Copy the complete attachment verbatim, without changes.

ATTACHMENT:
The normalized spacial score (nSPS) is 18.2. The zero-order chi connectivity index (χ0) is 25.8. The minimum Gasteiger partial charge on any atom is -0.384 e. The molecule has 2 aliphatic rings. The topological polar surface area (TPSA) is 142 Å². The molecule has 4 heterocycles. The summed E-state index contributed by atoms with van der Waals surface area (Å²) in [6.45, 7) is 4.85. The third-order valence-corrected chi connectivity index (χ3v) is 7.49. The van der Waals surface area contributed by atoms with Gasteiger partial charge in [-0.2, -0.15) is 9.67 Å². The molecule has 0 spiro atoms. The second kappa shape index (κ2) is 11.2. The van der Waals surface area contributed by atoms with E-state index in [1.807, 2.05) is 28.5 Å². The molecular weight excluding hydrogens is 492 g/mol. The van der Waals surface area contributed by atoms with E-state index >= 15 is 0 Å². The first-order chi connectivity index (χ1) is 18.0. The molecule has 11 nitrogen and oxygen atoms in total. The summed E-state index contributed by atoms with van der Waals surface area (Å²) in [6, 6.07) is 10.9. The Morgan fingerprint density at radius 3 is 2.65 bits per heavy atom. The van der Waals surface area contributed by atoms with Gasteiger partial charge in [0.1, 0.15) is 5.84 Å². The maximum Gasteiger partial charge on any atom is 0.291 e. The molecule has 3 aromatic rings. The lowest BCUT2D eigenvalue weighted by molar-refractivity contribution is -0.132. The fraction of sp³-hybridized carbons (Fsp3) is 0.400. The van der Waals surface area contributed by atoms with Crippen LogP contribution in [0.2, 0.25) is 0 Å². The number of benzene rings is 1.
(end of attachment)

The normalized spacial score (nSPS) is 18.2. The zero-order chi connectivity index (χ0) is 25.8. The minimum Gasteiger partial charge on any atom is -0.384 e. The molecule has 2 aliphatic rings. The topological polar surface area (TPSA) is 142 Å². The molecule has 4 heterocycles. The summed E-state index contributed by atoms with van der Waals surface area (Å²) in [6.45, 7) is 4.85. The third-order valence-corrected chi connectivity index (χ3v) is 7.49. The van der Waals surface area contributed by atoms with Gasteiger partial charge in [-0.2, -0.15) is 9.67 Å². The molecule has 0 spiro atoms. The second kappa shape index (κ2) is 11.2. The van der Waals surface area contributed by atoms with E-state index in [1.807, 2.05) is 28.5 Å². The molecular weight excluding hydrogens is 492 g/mol. The van der Waals surface area contributed by atoms with E-state index >= 15 is 0 Å². The first-order chi connectivity index (χ1) is 18.0. The molecule has 11 nitrogen and oxygen atoms in total. The summed E-state index contributed by atoms with van der Waals surface area (Å²) in [6, 6.07) is 10.9. The Morgan fingerprint density at radius 3 is 2.65 bits per heavy atom. The van der Waals surface area contributed by atoms with Gasteiger partial charge in [0.1, 0.15) is 5.84 Å². The maximum Gasteiger partial charge on any atom is 0.291 e. The molecule has 3 aromatic rings. The lowest BCUT2D eigenvalue weighted by molar-refractivity contribution is -0.132. The fraction of sp³-hybridized carbons (Fsp3) is 0.400. The van der Waals surface area contributed by atoms with Crippen LogP contribution in [0.2, 0.25) is 0 Å². The number of benzene rings is 1.